Navigation Links
Cockroach brains could be rich stores of new antibiotics

Cockroaches could be more of a health benefit than a health hazard according to scientists from The University of Nottingham.

Experts from the School of Veterinary Medicine and Science have discovered powerful antibiotic properties in the brains of cockroaches and locusts which could lead to novel treatments for multi-drug resistant bacterial infections. They found that the tissues of the brain and nervous system of the insects were able to kill more than 90 per cent of MRSA and pathogenic Escherichia coli, without harming human cells.

Simon Lee, a postgraduate researcher will present/presented their work at the Society for General Microbiology's autumn meeting which is being held at The University of Nottingham between the 6 and 9 September 2010. The research has identified up to nine different molecules in the insect tissues that were toxic to bacteria.

Simon Lee said: "We hope that these molecules could eventually be developed into treatments for E. coli and MRSA infections that are increasingly resistant to current drugs. These new antibiotics could potentially provide alternatives to currently available drugs that may be effective but have serious and unwanted side effects."

Dr Naveed Khan, an Associate Professor of Molecular Microbiology who is supervising Simon Lee's work said: "Superbugs such as MRSA have developed resistance against the chemotherapeutic artillery that we throw at them. They have shown the ability to cause untreatable infections, and have become a major threat in our fight against bacterial diseases. Thus, there is a continuous need to find additional sources of novel antimicrobials to confront this menace."

Using state-of-the-art analytical tools, Dr Khan and his team are studying the specific properties of the antibacterial molecules. Research is currently underway to test the potency of these molecules against a variety of emerging superbugs such as Acinetobacter, Pseudomonas and Burkholderia.

Mr Lee explained why it is unsurprising that insects secrete their own antimicrobials. He said: "Insects often live in unsanitary and unhygienic environments where they encounter many different types of bacteria. It is therefore logical that they have developed ways of protecting themselves against micro-organisms."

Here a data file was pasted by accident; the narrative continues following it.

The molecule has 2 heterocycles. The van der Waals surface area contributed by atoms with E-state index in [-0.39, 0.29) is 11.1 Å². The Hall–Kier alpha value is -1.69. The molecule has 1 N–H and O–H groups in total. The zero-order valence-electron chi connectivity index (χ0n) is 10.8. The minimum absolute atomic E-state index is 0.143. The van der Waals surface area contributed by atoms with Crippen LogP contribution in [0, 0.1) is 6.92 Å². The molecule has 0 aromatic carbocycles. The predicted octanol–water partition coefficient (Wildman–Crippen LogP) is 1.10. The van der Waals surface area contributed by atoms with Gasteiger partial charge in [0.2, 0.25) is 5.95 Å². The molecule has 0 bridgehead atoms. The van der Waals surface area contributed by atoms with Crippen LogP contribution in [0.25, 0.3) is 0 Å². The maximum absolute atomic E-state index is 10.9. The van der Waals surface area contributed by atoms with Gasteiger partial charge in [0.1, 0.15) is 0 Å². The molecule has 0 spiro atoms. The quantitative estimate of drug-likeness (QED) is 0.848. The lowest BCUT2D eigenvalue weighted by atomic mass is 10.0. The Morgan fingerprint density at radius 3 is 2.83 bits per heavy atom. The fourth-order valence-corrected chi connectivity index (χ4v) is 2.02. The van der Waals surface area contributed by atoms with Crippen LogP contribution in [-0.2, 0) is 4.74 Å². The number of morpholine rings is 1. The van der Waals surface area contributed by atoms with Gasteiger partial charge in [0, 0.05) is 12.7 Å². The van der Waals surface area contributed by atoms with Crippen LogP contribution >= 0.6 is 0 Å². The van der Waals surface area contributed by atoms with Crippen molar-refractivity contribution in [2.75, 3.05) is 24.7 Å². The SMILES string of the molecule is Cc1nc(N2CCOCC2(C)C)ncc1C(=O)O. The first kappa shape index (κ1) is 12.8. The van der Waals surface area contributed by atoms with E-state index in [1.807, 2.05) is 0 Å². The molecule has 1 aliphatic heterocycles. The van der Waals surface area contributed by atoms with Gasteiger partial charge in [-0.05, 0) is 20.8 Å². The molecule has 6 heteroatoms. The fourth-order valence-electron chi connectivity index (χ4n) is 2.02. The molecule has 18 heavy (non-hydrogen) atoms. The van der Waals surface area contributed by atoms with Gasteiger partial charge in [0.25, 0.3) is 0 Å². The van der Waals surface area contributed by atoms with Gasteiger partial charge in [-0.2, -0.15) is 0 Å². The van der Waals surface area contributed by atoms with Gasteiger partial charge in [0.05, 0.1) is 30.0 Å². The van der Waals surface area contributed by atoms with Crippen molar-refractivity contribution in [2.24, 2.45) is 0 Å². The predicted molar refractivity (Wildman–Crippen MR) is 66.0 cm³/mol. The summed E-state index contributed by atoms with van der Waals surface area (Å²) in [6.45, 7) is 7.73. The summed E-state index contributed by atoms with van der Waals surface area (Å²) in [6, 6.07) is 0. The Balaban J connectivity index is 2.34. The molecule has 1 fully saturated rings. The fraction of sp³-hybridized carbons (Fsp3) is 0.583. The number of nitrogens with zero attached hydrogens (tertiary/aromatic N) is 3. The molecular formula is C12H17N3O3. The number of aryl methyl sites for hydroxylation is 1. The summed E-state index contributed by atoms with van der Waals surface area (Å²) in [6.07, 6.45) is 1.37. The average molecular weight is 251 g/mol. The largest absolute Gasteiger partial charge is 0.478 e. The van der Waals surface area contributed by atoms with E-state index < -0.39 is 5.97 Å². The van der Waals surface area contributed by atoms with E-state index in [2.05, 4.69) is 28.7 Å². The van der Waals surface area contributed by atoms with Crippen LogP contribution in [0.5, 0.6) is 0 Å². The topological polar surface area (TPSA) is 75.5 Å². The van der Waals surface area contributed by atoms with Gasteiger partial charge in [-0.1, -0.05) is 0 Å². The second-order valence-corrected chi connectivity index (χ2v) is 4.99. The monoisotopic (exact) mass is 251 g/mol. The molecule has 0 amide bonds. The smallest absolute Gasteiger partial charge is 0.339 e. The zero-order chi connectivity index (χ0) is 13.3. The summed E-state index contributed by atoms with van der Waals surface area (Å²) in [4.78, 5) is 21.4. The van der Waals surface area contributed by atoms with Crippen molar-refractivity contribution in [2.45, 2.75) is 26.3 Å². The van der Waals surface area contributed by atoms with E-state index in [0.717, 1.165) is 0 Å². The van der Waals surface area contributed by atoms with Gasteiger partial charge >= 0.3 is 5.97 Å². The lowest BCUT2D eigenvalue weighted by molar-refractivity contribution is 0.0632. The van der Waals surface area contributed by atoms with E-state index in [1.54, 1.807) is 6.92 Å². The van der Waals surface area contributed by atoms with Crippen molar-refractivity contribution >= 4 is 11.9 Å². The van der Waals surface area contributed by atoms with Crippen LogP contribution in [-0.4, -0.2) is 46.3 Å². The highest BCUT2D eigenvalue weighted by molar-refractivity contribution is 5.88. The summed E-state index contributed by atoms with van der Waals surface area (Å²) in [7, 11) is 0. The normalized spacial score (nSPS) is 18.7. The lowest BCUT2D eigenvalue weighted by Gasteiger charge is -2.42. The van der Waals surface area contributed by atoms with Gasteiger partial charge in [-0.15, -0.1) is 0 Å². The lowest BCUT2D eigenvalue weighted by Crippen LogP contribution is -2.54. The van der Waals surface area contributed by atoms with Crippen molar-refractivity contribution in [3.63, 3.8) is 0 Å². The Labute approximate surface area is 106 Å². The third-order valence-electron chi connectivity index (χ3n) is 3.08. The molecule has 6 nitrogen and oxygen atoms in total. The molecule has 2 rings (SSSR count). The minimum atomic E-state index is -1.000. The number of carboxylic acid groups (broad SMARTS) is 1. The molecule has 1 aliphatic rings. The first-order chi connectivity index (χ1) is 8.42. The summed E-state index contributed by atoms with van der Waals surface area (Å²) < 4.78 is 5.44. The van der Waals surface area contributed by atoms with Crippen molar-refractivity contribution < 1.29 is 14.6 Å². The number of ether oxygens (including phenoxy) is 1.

Contact: Lindsay Brooke
University of Nottingham

Related biology news :

1. Introducing the good food guide for cockroaches
2. Cockroaches offer inspiration for running robots
3. IPM reduces cockroaches and allergens in schools
4. Insect brains are rich stores of new antibiotics
5. Caltech: Gain and loss in optimistic versus pessimistic brains
6. Tiny insect brains capable of huge feats
7. Parallel brainstem circuit discovery suggests new path in Parkinsons research
8. Brains, worms and computer chips have striking similarities
9. Psychopaths brains wired to seek rewards, no matter the consequences
10. Ladder-walking locusts show big brains arent always best
11. New neuroimaging analysis technique identifies impact of Alzheimers disease gene in healthy brains
Post Your Comments:
(Date:6/1/2016)... 1, 2016 Favorable Government Initiatives ... and Criminal Identification to Boost Global Biometrics System Market ... TechSci Research report, " Global Biometrics Market By ... and Opportunities, 2011 - 2021", the global biometrics market ... on account of growing security concerns across various end ...
(Date:5/20/2016)... , May 20, 2016  VoiceIt is excited ... with VoicePass. By working together, VoiceIt ...  Because VoiceIt and VoicePass take slightly different approaches ... increases both security and usability. ... about this new partnership. "This marketing ...
(Date:5/12/2016)... 12, 2016 , a brand ... overview results from the Q1 wave of its quarterly ... was consumers, receptivity to a program where they would ... health insurance company. "We were surprised to ... Michael LaColla , CEO of Troubadour Research, "primarily ...
Breaking Biology News(10 mins):
(Date:6/23/2016)... ... June 23, 2016 , ... Charm ... Mold) microbial test has received AOAC Research Institute approval 061601. , “This is ... last year,” stated Bob Salter, Vice President of Regulatory and Industrial Affairs. “The ...
(Date:6/23/2016)... June, 23, 2016  The Biodesign Challenge (BDC), a ... ways to harness living systems and biotechnology, announced its ... in New York City . ... students, showcased projects at MoMA,s Celeste Bartos Theater during ... , MoMA,s senior curator of architecture and design, and ...
(Date:6/23/2016)... ... , ... Supplyframe, the Industry Network for electronics hardware design ... Located in Pasadena, Calif., the Design Lab’s mission is to bring together inventors ... and brought to market. , The Design Lab is Supplyframe’s physical representation of ...
(Date:6/23/2016)... ... June 23, 2016 , ... In a new case report ... detail how a patient who developed lymphedema after being treated for breast cancer benefitted ... change the paradigm for dealing with this debilitating, frequent side effect of cancer treatment. ...
Breaking Biology Technology: